Remembering Dimebag Darrell

Remembering Dimebag Darrell Ten Years Later: Abysmal Dawn’s Charles Elliott

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On December 8, 2004, Dimebag Darrell Abbott was brutally murdered while playing live with Damageplan. The already-legendary Pantera guitarist was just thirty-eight years old. Today, the tenth anniversary of his death, heavy hitters from throughout the metal world will honor this fallen icon on MetalSucks by sharing their favorite Dime riffs, solos, and, in some cases, personal remembrances. Below, Charles Elliott, guitarist and vocalist for Abysmal Dawn, discusses the time he met Dime…

I actually met Dimebag at some point when I was a young’un at a signing at a NAMM convention. Being the punk kid I was at the time, I thought it would be funny to do my Phil Anselmo impression for him (which absolutely killed with my friends, of course). It was basically me reciting lines from 101 Proof in my best Phil-like drawl.

He looked like he was feeling pretty good (more than a few beers were sent his way while I was standing in line), so I figured I’d humor myself and, hopefully, him as well. Mind you, this was at some point in-between Pantera and Damageplan, so I really meant it as no disrespect or shit talking. As far as I knew at that point, Pantera was still a band and there was no beef between him and Phil.

So I get to the front of the line, he signs my poster and I say, “Hey man, you mind if I do my Phil impression for you?” He says, “Sure go ahead, man,” and I went ahead with his blessing. I launch into the whole bit: “We got the goddamn cameras on yah… fucking Dime, fucking Vince… our hit? This IS our hit… can’t you see, you ready? 1,2,3,” etc. He just looked at me with this big grin on his face and told me “Do it again man, intp the camera.” He filmed everything back then, so I did it again with his camera guy laughing as he filmed. In the end he said, “I don’t know what you want me to say man, I’ve never seen anything like it.” He honestly seemed more than amused about it. I asked him how the new Pantera album was coming along and he said, “We’re working on stuff.” I got my poster signed, thanked him, and left with the memory of a really cool and humble musician that put up with a smartass kid like myself.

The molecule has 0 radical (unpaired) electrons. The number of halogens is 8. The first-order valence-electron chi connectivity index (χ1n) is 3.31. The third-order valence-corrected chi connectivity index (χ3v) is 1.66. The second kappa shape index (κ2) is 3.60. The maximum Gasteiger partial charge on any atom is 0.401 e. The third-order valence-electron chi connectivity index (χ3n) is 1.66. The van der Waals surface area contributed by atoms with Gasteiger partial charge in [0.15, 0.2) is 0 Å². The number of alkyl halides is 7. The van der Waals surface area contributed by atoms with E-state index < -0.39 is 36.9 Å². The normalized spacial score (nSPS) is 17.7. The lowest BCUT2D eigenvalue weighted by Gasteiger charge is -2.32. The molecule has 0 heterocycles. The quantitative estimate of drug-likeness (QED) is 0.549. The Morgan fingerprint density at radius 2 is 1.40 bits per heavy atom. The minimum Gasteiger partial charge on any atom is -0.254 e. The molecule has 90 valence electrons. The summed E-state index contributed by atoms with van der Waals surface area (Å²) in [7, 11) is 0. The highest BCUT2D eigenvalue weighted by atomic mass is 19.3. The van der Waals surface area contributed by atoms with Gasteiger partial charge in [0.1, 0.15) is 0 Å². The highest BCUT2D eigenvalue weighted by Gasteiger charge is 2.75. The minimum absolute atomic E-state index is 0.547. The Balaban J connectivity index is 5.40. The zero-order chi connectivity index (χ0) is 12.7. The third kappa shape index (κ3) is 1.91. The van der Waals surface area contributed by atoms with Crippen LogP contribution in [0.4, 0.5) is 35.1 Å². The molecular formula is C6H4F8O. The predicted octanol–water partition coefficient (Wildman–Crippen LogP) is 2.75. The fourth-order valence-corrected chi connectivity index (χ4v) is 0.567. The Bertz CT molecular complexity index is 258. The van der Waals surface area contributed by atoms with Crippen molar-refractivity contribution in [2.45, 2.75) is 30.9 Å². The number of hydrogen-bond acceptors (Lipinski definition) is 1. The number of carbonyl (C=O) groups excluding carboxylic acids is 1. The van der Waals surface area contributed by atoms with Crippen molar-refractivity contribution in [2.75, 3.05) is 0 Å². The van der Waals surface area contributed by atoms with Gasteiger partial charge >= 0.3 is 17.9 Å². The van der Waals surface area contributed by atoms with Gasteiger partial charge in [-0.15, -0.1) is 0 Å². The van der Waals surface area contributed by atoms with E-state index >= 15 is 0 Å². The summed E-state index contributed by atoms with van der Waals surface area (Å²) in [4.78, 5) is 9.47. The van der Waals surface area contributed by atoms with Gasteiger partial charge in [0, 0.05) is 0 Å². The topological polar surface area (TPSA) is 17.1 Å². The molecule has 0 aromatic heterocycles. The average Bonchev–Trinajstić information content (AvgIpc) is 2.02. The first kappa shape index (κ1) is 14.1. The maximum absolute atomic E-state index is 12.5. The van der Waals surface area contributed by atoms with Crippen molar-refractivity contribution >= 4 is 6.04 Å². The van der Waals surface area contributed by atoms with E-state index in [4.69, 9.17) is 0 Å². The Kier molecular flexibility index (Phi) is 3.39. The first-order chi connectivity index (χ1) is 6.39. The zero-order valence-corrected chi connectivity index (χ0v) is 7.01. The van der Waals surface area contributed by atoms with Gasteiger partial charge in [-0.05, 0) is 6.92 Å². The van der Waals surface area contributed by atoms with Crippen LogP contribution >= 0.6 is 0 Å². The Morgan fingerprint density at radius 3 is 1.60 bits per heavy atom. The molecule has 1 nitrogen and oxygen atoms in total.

When I first heard Dimebag died, I couldn’t believe it. I thought it was just some bad internet rumor like you see perpetuated online so often now. Who would want to murder such a wonderful and humble person? It didn’t make sense, and it still doesn’t make sense. He always made time for his fans — and that was no act, as I had learned first-hand.

We’ve played the venue in Columbus, OH where he was shot down [Alrosa Villa] a few times since then. The first time we played there, it felt like a big deal, and like we should say something. I tried to let the crowd know that it was more important that he LIVED on that stage than that he died on it. I felt it was sort of weird remembering someone for something horrible that happened; and I still think it’s weird remembering someone on the day they died, like today. Nevertheless, the good people at MetalSucks asked me to write a few words, so here I am trying to pay tribute to this down to earth man that changed the face of metal.

I didn’t know him well, but Pantera’s music meant a lot to me, and it’s songs like “Regular People (Conceit)” that made me want to play guitar and possess the tone of the metal gods. So raise your glasses and cheers to Dimebag, motherfuckers, and all he did for our metal world! He’s sorely missed, no matter what moment in time we’re currently in.

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